The DHT nodes may join or leave the network. The protocols must solve this issue in order to keep the system consistent. Consistency is assured by properly updating the routing table when a node joins or leaves the network. The basic structure is built around an abstract flat keyspace, which is split among the participating nodes according to the keyspace partitioning scheme. Each implementation uses some variant of consistent hashing to map objects (e.g., a filename) into a key. The consistent hashing implies that high churn rates affect only the set of keys owned by the adjacent nodes, leaving all other nodes unaffected. The minimization of movement of stored objects from one node to another reduces the reorganization time, allowing high rates of arrival and departure of nodes in the system. This contrasts with the traditional hash table where the addition or removal of one hash bucket requires the remapping of the entire keyspace.
 The key matter is how to organize the nodes in a way that the lookup process becomes efficient. More than that, the efficiency of the lookup process depends on where and how much data is replicated, on the cache mechanism used and on how the search for a key is conducted. Upon receiving a lookup query, a node checks if the data corresponding to the searched key is stored locally. In that case, the data is returned and the search ends. If that is not true, the node selects a peer closer to where the data is stored and forwards the query to this node. The definition of a "closer" peer is protocol dependent. Nodes maintain a DHT routing table to assist the decision of lookup (or store) query forwarding. The process is similar to IP packet routing--if a router cannot deliver the packet directly, it chooses another router that is closer to the final destination. Routing in DHTs aims at sending the query toward a node where the key is stored. The routing table keeps a set of neighbor nodes. Neighborhood relationships can be based on physical proximity, proximity of node identifiers, successor and predecessor relationships, among others.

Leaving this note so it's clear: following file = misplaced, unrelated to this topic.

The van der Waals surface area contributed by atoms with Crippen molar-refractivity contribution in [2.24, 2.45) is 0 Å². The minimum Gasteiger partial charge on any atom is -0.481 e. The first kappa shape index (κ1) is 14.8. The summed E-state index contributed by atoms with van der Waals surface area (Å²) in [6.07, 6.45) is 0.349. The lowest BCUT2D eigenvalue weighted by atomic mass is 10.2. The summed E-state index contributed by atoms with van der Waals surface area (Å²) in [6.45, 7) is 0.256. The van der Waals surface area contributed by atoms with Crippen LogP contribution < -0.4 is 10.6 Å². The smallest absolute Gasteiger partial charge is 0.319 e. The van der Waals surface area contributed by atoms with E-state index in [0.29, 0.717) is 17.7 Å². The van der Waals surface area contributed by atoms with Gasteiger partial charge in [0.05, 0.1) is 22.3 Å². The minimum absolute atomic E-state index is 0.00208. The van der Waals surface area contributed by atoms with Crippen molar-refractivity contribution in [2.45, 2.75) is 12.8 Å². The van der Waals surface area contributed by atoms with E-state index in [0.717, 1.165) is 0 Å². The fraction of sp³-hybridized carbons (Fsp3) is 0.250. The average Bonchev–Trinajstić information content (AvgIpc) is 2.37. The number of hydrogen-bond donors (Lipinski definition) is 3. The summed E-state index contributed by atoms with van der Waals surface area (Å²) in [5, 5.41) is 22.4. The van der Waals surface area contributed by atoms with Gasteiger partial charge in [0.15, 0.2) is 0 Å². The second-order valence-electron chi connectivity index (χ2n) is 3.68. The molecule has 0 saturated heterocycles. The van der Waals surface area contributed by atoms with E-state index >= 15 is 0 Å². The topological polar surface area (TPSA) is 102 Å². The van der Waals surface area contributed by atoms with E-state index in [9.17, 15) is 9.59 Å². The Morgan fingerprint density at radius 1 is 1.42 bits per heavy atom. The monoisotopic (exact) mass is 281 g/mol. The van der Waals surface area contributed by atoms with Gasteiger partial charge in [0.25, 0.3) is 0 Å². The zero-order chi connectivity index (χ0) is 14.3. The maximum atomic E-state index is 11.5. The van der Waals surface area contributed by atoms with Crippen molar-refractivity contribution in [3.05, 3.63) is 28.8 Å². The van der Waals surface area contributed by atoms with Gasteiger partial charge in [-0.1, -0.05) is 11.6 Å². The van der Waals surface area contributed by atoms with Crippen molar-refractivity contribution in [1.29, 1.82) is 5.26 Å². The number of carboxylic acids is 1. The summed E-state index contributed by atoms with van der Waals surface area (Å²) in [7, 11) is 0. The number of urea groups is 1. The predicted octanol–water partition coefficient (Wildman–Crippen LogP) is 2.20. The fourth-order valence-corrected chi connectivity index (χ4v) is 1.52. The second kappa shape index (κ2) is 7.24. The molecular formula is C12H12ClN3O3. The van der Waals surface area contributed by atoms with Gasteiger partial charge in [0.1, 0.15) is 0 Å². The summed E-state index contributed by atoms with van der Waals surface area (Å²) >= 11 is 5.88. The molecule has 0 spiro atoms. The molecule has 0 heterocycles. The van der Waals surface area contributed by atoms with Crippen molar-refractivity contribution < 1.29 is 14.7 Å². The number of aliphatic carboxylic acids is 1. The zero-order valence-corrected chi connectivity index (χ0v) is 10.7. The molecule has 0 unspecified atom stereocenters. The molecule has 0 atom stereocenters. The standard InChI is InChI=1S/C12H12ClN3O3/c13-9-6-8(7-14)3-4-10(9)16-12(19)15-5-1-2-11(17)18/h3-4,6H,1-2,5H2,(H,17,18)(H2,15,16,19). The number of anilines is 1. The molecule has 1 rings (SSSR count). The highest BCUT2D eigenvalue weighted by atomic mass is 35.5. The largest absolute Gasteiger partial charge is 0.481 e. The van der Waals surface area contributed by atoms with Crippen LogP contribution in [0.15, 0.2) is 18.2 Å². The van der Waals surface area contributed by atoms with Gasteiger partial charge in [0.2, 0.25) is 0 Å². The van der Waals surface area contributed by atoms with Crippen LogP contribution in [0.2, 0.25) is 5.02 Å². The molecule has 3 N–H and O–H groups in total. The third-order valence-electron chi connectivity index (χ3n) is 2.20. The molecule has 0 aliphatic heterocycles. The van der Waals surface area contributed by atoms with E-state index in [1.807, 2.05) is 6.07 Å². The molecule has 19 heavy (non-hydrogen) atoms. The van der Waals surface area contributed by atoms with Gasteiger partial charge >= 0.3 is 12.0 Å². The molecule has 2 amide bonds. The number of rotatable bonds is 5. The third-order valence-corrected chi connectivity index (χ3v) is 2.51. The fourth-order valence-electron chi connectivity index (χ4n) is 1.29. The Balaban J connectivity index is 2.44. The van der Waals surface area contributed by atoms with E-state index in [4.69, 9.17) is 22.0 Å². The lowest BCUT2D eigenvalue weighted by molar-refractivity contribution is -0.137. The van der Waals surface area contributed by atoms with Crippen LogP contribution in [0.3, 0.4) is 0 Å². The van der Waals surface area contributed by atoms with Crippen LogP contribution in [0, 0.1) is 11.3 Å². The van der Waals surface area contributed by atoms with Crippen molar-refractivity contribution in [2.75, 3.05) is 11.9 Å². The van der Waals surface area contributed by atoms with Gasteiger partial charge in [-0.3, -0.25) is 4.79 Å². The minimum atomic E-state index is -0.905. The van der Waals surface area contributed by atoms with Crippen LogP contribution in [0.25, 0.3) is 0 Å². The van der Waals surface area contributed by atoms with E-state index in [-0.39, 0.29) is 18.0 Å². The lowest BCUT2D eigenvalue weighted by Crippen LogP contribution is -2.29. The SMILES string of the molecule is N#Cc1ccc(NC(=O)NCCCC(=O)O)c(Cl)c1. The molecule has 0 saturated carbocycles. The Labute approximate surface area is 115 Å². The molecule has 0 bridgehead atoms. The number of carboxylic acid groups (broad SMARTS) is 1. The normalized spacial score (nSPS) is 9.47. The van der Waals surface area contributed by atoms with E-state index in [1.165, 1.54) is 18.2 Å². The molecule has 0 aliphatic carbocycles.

FIG. 1 illustrates a Chord ring, probably the best known DHT protocol. The Chord protocol uses a fast consistent hashing function which assigns each node an m-bit identifier using a cryptographic hash function such as MD5. A node receives an identifier by hashing its own IP address. In FIG. 1, m=3, the shaded circles represent nodes and the keys 1, 2 and 6 are stored in nodes 1, 3 and 0, respectively. The identifier space can be illustrated as a circle, modulo 2m, arranged in increasing order clockwise. The key k is assigned to the first node whose identifier is equal to or follows k in the identifier space. This node is also called the successor node of the key k.
 It is accepted wisdom that IP addresses are currently overloaded with two functionalities: locator, as the IP address is used to route packets in the network, and identity, as the IP address is also used to specify an interface card. The overloading of both functionalities in IP addresses is one of the aspects that make mobility of nodes a difficult task. Autonomous administered heterogeneous layer-3 networks can be connected, but the network address of the destination can be meaningless to another node.
 Therefore, there is a need in the art for a scalable, reliable and resilient routing architecture for overlay networks associated with heterogeneous layer-3 networks.